A reader writes:
There is saying around certain well-known 12 step programs that we 'act our way into better thinking' rather than 'think our way into better actions'.
I have been reading many of the links, comments and, of course, your blog entries regarding torture for some time and it hit me this morning that this, for me, is the crux of the disagreement. Some of the smartest pro-torture bloggers and commenters out there find one perceived legal lor moral loophole after another, as if by applying their considerable brainpower to the matter they can somehow escape the essential truth that torturing people is just bad behavior. I can relate to the way their minds work.
If I dare to compare the conduct of a democratic nation to that of an individual like myself, a recovering addict, I see the temptation to rationalize behavior on the basis of the survival instinct as a deepening swamp of fear - the fear leads to sadistic thinking, justifications and the loathing of the 'other'. Then I lose all circumspection attained by a clear-eyed view of my own past wrongdoings. Any dignity I have achieved by making amends for past misdeeds or harm to others is wiped out by my justifications for these new survival strategies.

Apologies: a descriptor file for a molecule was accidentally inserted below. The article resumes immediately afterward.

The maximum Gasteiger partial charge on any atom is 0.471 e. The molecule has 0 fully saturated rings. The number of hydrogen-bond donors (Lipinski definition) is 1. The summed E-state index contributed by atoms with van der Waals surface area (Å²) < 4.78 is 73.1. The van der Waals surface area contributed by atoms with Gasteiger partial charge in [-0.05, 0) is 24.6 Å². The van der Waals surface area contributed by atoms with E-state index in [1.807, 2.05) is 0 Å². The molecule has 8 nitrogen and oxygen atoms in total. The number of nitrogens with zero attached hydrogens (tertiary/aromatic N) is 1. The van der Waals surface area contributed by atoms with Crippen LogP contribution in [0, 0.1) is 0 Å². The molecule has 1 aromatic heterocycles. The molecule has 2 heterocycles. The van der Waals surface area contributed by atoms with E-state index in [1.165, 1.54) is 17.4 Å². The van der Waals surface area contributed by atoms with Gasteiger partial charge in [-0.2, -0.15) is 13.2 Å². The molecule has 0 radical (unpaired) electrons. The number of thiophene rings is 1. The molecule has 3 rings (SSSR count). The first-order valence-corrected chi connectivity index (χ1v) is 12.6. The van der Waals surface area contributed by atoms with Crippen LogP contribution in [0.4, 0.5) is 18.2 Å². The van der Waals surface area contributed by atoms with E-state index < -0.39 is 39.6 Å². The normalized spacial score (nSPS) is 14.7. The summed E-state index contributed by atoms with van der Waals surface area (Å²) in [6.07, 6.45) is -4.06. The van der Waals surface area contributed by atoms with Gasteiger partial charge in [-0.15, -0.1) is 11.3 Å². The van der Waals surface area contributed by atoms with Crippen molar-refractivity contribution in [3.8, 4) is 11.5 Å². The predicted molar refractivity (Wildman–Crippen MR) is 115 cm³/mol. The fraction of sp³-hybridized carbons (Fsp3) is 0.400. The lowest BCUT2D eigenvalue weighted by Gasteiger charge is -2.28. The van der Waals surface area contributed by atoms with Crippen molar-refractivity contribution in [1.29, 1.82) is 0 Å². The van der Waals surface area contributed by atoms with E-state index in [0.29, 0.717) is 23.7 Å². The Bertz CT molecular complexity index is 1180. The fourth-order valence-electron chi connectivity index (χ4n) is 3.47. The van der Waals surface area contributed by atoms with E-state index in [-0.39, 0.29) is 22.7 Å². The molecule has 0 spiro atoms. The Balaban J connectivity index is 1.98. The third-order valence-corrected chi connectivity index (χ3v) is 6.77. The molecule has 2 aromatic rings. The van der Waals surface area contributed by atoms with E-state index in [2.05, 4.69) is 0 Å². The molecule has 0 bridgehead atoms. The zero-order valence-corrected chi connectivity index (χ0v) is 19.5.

Just as I have lost my way on the path to personal dignity as a recovering addict on a few occasions, I long for the time when the conduct of our elected officials, employees and agents is codified to the degree that there's no more than one person who can equivocate the matter of whether to torture or not. We take presidential elections seriously for a reason, and that man or woman's judgment to step away from 'right action' at such a juncture should surely be one of the criteria by which we elect them.